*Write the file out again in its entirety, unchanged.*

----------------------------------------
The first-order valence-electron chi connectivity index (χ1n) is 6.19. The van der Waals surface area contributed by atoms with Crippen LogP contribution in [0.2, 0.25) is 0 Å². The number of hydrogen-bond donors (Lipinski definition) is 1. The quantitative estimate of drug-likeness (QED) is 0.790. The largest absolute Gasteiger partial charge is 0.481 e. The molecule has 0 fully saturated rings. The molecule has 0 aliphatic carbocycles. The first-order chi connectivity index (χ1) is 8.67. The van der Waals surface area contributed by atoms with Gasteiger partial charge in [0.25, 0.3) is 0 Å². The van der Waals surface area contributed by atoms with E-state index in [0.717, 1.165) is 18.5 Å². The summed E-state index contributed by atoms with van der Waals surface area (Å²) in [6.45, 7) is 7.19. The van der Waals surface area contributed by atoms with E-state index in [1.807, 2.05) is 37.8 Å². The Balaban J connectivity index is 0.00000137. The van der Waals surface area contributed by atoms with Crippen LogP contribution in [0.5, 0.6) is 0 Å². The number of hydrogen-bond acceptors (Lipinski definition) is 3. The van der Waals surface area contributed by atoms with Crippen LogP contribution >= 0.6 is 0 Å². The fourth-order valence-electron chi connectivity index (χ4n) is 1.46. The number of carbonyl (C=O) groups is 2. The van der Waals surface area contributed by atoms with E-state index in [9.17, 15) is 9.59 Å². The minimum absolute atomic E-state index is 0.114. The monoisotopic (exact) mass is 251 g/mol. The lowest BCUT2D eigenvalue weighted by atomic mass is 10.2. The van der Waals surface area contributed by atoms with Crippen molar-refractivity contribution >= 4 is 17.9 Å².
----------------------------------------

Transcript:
The first-order valence-electron chi connectivity index (χ1n) is 6.19. The van der Waals surface area contributed by atoms with Crippen LogP contribution in [0.2, 0.25) is 0 Å². The number of hydrogen-bond donors (Lipinski definition) is 1. The quantitative estimate of drug-likeness (QED) is 0.790. The largest absolute Gasteiger partial charge is 0.481 e. The molecule has 0 fully saturated rings. The molecule has 0 aliphatic carbocycles. The first-order chi connectivity index (χ1) is 8.67. The van der Waals surface area contributed by atoms with Gasteiger partial charge in [0.25, 0.3) is 0 Å². The van der Waals surface area contributed by atoms with E-state index in [0.717, 1.165) is 18.5 Å². The summed E-state index contributed by atoms with van der Waals surface area (Å²) in [6.45, 7) is 7.19. The van der Waals surface area contributed by atoms with E-state index in [1.807, 2.05) is 37.8 Å². The Balaban J connectivity index is 0.00000137. The van der Waals surface area contributed by atoms with Crippen LogP contribution in [0.5, 0.6) is 0 Å². The number of hydrogen-bond acceptors (Lipinski definition) is 3. The van der Waals surface area contributed by atoms with Crippen LogP contribution >= 0.6 is 0 Å². The fourth-order valence-electron chi connectivity index (χ4n) is 1.46. The number of carbonyl (C=O) groups is 2. The van der Waals surface area contributed by atoms with E-state index in [9.17, 15) is 9.59 Å². The minimum absolute atomic E-state index is 0.114. The monoisotopic (exact) mass is 251 g/mol. The lowest BCUT2D eigenvalue weighted by atomic mass is 10.2. The van der Waals surface area contributed by atoms with Crippen molar-refractivity contribution >= 4 is 17.9 Å².